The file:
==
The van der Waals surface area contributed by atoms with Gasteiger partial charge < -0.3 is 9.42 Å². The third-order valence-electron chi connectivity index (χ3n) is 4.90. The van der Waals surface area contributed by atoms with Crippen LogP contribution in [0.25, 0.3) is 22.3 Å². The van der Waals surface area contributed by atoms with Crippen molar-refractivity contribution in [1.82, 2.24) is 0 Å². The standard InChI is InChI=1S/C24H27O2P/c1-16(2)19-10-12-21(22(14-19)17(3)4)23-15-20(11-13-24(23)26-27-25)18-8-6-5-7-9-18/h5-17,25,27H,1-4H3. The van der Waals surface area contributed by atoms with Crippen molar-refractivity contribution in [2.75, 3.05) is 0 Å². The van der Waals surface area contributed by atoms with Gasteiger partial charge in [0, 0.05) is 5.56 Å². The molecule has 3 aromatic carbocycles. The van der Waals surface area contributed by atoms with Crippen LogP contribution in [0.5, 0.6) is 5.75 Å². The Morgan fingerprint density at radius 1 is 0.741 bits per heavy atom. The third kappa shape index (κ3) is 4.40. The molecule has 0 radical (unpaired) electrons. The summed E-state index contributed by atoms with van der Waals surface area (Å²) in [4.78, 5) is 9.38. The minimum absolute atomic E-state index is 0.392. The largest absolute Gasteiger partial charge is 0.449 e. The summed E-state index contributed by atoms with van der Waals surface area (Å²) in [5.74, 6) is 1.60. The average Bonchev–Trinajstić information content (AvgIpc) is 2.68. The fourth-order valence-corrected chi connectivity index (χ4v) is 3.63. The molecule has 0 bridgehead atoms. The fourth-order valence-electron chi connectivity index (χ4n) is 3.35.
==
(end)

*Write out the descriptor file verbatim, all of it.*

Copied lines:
The van der Waals surface area contributed by atoms with Gasteiger partial charge < -0.3 is 9.42 Å². The third-order valence-electron chi connectivity index (χ3n) is 4.90. The van der Waals surface area contributed by atoms with Crippen LogP contribution in [0.25, 0.3) is 22.3 Å². The van der Waals surface area contributed by atoms with Crippen molar-refractivity contribution in [1.82, 2.24) is 0 Å². The standard InChI is InChI=1S/C24H27O2P/c1-16(2)19-10-12-21(22(14-19)17(3)4)23-15-20(11-13-24(23)26-27-25)18-8-6-5-7-9-18/h5-17,25,27H,1-4H3. The van der Waals surface area contributed by atoms with Crippen molar-refractivity contribution in [2.75, 3.05) is 0 Å². The van der Waals surface area contributed by atoms with Gasteiger partial charge in [0, 0.05) is 5.56 Å². The molecule has 3 aromatic carbocycles. The van der Waals surface area contributed by atoms with Crippen LogP contribution in [0.5, 0.6) is 5.75 Å². The Morgan fingerprint density at radius 1 is 0.741 bits per heavy atom. The third kappa shape index (κ3) is 4.40. The molecule has 0 radical (unpaired) electrons. The summed E-state index contributed by atoms with van der Waals surface area (Å²) in [4.78, 5) is 9.38. The minimum absolute atomic E-state index is 0.392. The largest absolute Gasteiger partial charge is 0.449 e. The summed E-state index contributed by atoms with van der Waals surface area (Å²) in [5.74, 6) is 1.60. The average Bonchev–Trinajstić information content (AvgIpc) is 2.68. The fourth-order valence-corrected chi connectivity index (χ4v) is 3.63. The molecule has 0 bridgehead atoms. The fourth-order valence-electron chi connectivity index (χ4n) is 3.35.